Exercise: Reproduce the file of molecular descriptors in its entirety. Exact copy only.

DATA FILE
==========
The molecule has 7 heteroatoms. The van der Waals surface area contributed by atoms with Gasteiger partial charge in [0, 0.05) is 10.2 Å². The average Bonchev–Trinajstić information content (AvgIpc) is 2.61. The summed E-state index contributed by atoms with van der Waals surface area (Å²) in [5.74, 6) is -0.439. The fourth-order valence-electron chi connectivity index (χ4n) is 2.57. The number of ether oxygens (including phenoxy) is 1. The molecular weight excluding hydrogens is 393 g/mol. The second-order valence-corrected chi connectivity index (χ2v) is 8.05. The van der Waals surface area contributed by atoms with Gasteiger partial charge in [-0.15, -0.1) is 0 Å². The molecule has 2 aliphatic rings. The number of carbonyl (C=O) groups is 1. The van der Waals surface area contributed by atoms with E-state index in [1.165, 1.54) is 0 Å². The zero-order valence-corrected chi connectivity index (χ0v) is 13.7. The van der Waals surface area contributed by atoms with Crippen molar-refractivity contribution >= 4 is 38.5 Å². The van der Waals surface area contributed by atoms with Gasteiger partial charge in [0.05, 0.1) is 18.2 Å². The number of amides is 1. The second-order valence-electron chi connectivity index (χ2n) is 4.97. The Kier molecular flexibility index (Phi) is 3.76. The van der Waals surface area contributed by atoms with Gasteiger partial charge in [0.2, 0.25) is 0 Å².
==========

The molecule has 7 heteroatoms. The van der Waals surface area contributed by atoms with Gasteiger partial charge in [0, 0.05) is 10.2 Å². The average Bonchev–Trinajstić information content (AvgIpc) is 2.61. The summed E-state index contributed by atoms with van der Waals surface area (Å²) in [5.74, 6) is -0.439. The fourth-order valence-electron chi connectivity index (χ4n) is 2.57. The number of ether oxygens (including phenoxy) is 1. The molecular weight excluding hydrogens is 393 g/mol. The second-order valence-corrected chi connectivity index (χ2v) is 8.05. The van der Waals surface area contributed by atoms with Gasteiger partial charge in [-0.15, -0.1) is 0 Å². The molecule has 2 aliphatic rings. The number of carbonyl (C=O) groups is 1. The van der Waals surface area contributed by atoms with E-state index in [1.165, 1.54) is 0 Å². The zero-order valence-corrected chi connectivity index (χ0v) is 13.7. The van der Waals surface area contributed by atoms with Crippen molar-refractivity contribution >= 4 is 38.5 Å². The van der Waals surface area contributed by atoms with Gasteiger partial charge in [0.05, 0.1) is 18.2 Å². The number of amides is 1. The second-order valence-electron chi connectivity index (χ2n) is 4.97. The Kier molecular flexibility index (Phi) is 3.76. The van der Waals surface area contributed by atoms with Gasteiger partial charge in [0.2, 0.25) is 0 Å².